Elbit buys state-owned arms maker IMI for NIS 1.8 billion

Defense contractor sold to free up space for residential housing in high-demand area, send jobs to the Negev, government says

The front gate of IMI Systems headquarters. (Wikipedia/CC BY)
The front gate of IMI Systems headquarters. (Wikipedia/CC BY)

The government announced on Sunday that it had finalized the details of the sale of one of Israel’s major defense contractors, the state-owned IMI Systems, to Elbit Systems, a major Israeli defense electronics company.

IMI, formerly known as Israel Military Industries, is the maker of iconic Israeli infantry firearms like the Uzi, the Galil assault rifle and the Negev machine gun, as well as much of the IDF ground forces’ ammunition, multiple types of rockets for air and artillery systems, and precision ordnance.

Officials celebrated news of the sale agreement by noting that under the conditions agreed to by Elbit, IMI will shut down its Ramat Hasharon factories and move them to the job-starved Negev. They will reopen in the Ramat Beka industrial zone south of Beersheba.

The move is expected to free up land for the building of thousands of housing units in the Ramat Hasharon area, where demand for apartments is high.

Finance Minister Moshe Kahlon, whose ministry made the announcement Sunday, welcomed the news.

“The agreement that was reached continues the Finance Ministry’s policy of clearing [industry] from high-demand areas for the public benefit,” he said. “The move of the factories to the Negev will allow constructions of thousands of housing units in the heart of a high-demand area, while strengthening industry and employment in the Negev.”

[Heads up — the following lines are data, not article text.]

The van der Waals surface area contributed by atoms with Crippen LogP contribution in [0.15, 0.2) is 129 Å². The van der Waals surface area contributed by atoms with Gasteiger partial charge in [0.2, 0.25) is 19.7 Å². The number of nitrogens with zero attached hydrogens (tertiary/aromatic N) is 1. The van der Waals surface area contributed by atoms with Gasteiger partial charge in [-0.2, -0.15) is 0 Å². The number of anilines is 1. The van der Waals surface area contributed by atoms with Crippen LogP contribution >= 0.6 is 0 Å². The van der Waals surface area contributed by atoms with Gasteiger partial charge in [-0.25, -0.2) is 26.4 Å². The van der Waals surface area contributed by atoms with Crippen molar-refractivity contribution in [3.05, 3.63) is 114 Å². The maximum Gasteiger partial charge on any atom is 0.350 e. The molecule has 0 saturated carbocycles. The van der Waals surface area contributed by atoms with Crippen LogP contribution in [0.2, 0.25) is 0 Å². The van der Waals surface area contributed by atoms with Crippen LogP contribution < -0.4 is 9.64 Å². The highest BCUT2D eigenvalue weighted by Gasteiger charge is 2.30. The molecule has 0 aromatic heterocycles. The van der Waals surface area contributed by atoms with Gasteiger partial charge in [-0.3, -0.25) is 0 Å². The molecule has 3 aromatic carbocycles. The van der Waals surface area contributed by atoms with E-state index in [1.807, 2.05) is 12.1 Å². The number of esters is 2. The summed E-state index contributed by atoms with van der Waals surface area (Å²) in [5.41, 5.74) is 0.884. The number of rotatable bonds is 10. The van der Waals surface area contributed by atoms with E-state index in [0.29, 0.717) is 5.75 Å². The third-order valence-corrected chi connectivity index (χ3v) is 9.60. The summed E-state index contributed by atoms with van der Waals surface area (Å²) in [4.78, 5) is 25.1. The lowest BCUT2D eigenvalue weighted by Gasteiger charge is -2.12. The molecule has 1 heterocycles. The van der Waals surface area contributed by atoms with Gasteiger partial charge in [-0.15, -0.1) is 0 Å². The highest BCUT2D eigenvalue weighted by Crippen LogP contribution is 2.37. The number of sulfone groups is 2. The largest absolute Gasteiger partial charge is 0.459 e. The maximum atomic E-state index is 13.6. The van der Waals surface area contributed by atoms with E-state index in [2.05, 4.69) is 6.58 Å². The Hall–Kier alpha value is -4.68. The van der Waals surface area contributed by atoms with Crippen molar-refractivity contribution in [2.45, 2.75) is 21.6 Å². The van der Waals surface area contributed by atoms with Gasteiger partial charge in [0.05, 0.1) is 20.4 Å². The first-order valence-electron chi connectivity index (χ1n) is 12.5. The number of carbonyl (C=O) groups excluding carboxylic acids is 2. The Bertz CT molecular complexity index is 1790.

The sale price was set at NIS 1.8 billion ($520 million), with an added NIS 100 million ($29 million) to be paid by Elbit later if IMI reaches specified overseas sales goals in 2018.

According to the business daily The Marker, negotiations were led on the government’s side by Finance Ministry Accountant General Roni Hizkiyahu, as well as officials from the Government Corporations Authority, the Finance Ministry’s Budgets Department, the Defense Ministry and the Israel Lands Authority.

The privatization of IMI was first approved by the cabinet in 2013. Elbit won the government’s tender process for the purchase.

“The defense establishment is the biggest social and political engine in the country, and moving the IMI factories from Ramat Hasharon to Ramat Beka will bring the Negev thousands of jobs and billions in investment,” Defense Minister Avigdor Liberman said.

Calling the negotiations “intensive,” Hizkiyahu said the talks were focused on “protecting the interests of the Defense Ministry, ensuring the continued operation of IMI and strengthening the healthy competition between the defense industries.”

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